Patrice Pike: I'm not sure what year it was. To go back, for me, brought up mixed emotions. That was really meaningful, a critical point in my life... when I made a decision about where I was headed, what I wanted to do. I enjoyed the tools I had there to create. It was really good to talk to the teachers. It was important for them, they were so proud I was doing art in life, not just having good time at the school, then going on to business school. They were teaching discipline, to take care of our voices, to sing loud some times, soft at others. To know that you're using those things, that was very rewarding to the teachers.

At the same time, I saw the bad side... the district was imposing a dress code, seeing the school from just an administrative point of view, and it had me bummed out. The core values they had when I was there, self expression, trusting students to be appropriate, teaching work ethic, allowing them to wear what they want. They were making the changes across the whole district.

How things were now versus how they were then. Fortunately, there is an alumni organization. We keep in touch, and we have some influence over what happens at the school. Not me so much, because I'm in Austin.

I'm the oldest of twenty-two grandchildren... many of my cousins, grandchildren of Jim Brewer, have children out there at that school now.

EPMS: At one particularly stressful point in your life, you buried a number of personal items under some trees and poured rose water over them. Where did you get that idea? It sounds like some witchcraft ritual. Or was that maybe from some psychology guru?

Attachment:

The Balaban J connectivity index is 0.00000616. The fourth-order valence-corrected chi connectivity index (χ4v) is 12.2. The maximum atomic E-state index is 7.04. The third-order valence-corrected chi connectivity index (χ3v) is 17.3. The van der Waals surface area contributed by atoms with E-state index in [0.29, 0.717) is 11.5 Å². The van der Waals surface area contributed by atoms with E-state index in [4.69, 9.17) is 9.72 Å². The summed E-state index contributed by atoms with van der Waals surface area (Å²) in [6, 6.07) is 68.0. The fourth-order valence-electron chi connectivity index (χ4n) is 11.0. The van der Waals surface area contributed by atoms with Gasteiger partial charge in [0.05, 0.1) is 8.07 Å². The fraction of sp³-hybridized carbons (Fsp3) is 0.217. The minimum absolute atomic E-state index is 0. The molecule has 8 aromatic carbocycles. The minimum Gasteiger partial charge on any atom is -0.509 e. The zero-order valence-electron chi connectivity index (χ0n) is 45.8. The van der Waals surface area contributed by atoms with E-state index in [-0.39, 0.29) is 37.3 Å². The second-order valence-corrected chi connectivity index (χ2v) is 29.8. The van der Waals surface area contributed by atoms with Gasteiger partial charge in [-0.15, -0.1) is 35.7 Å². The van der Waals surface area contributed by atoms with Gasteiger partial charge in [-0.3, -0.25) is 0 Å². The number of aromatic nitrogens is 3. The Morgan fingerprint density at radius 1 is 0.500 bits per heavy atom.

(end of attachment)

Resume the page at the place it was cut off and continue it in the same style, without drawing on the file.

Patrice Pike: I think that, through history, there have been various kinds of rituals prevalent in Judaism, Christianity, all kinds of religious. We are ritualistic creatures.

Rituals help create tangible symbolism, which creates movement away or toward something. At that time, I had been noticing that I'd been carrying these symbols with me... CDs of songs that had been written, and not released, and some other stuff . At that time, I was processing moving away from excess baggage that I had been carrying. From an attitude point of view, it helped me see different ways about how I wanted to approach art, even business.

EPMS: You said once, "For a while I was getting several fortune (cookie)s pointing to the idea of not spreading yourself too thin." Do you believe that such things are not coincidental?

Patrice Pike: No, I don't believe in coincidences, at the unified field level, all things are connected. There is a unified energy that is the root of life that exists in all live things. All things communicate with each other.

I believe there is consciousness in that field of energy. You can look at a fortune cookie as a coincidence, or as something related to other things. If what is in the fortune cookie says something that speaks to you about some change you should make, it gives motion, power, validity; it creates energy to help move toward that goal.

Right now, I'm reading about a pickpocket who passes a spiritual guru in the street, and the pickpocket only sees a pocket. The person sees what they want to see. Unfortunately, the pickpocket is looking for a pocket, so he misses a really good opportunity for something good to happen.